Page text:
Regulations continue to go into effect in many parts of the world in preventing drivers from operating their vehicles while on drugs.
The governments in in many countries such as New South Wales continue to pass legislation empowering police with Drug Testing of a random nature. The legislation also enacted laws which would require drivers which become involved in car accidents to be required to submit to blood tests and urine testing. The new statutes authorize officers to bring drivers who have been involved in deadly car accidents to locations where the tests can be performed such as the hospital.
The random drug testing process is similar with Random Breathalizer Testing which look at blood alcohol levels. The main difference in the test is the ability to detect illegal drugs rather than testing for alcohol. The device includes a small pad for testing which drivers lick with their tongue. The test pad undergoes reactions with illicit drugs like amphetamine, marijuana and ecstasy.
If the test shows “positive,” the car's driver must undergo additional screening which is then performed within an additional vehicle. If this second, more complete and comprehensive test confirms the “positive” result, officers get a warrant to take oral fluid samples in order to further analyze at testing facilities. Meanwhile, the driver is barred from driving for a period of 24 full hours.
Penalties for such driving vary with the severity of the type of drug found in the person's body. If urine as well as blood test shows cocaine, for example, or heroin, include more severe charges than if marijuana is found.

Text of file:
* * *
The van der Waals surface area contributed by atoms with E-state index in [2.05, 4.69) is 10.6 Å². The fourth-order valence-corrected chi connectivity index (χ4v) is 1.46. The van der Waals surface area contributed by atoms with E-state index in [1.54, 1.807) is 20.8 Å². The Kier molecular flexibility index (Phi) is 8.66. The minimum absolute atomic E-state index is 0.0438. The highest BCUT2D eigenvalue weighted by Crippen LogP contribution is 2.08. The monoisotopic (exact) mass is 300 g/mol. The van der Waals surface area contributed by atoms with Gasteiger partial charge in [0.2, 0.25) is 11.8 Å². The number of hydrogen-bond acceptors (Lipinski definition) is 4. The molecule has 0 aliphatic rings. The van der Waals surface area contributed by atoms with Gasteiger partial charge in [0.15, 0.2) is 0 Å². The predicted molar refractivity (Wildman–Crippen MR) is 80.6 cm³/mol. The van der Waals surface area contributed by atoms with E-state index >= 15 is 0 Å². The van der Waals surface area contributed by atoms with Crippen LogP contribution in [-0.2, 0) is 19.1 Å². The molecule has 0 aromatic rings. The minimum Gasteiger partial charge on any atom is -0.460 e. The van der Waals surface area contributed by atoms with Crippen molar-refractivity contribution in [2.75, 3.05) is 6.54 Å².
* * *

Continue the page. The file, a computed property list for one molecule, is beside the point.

Being caught with more than a single illicit substance increases risks. If someone uses marijuana, the amount of the drug's main, active ingredient, known as THC, falls between the level of 70-100 nanograms, while the amount quikcly drops to a level of approximately 20 nanograms after which it then keeps gradually dropping as time passes. Combining this drug, cannabis, with a blood alcohol level of 0.04 increases the actual blood concentration to a level of 0.14, which raises risks for car accidents by over 50 times!
Statistics also demonstrate that over 40% of drivers have driven while being influenced by drugs in countries like Australia. From the month of December in 2004 to the month of December in 2006, officers in the country of Australia determined that 479 drivers were determined to be driving while on drugs through tests on location at scenes of accidents or pull-over locations.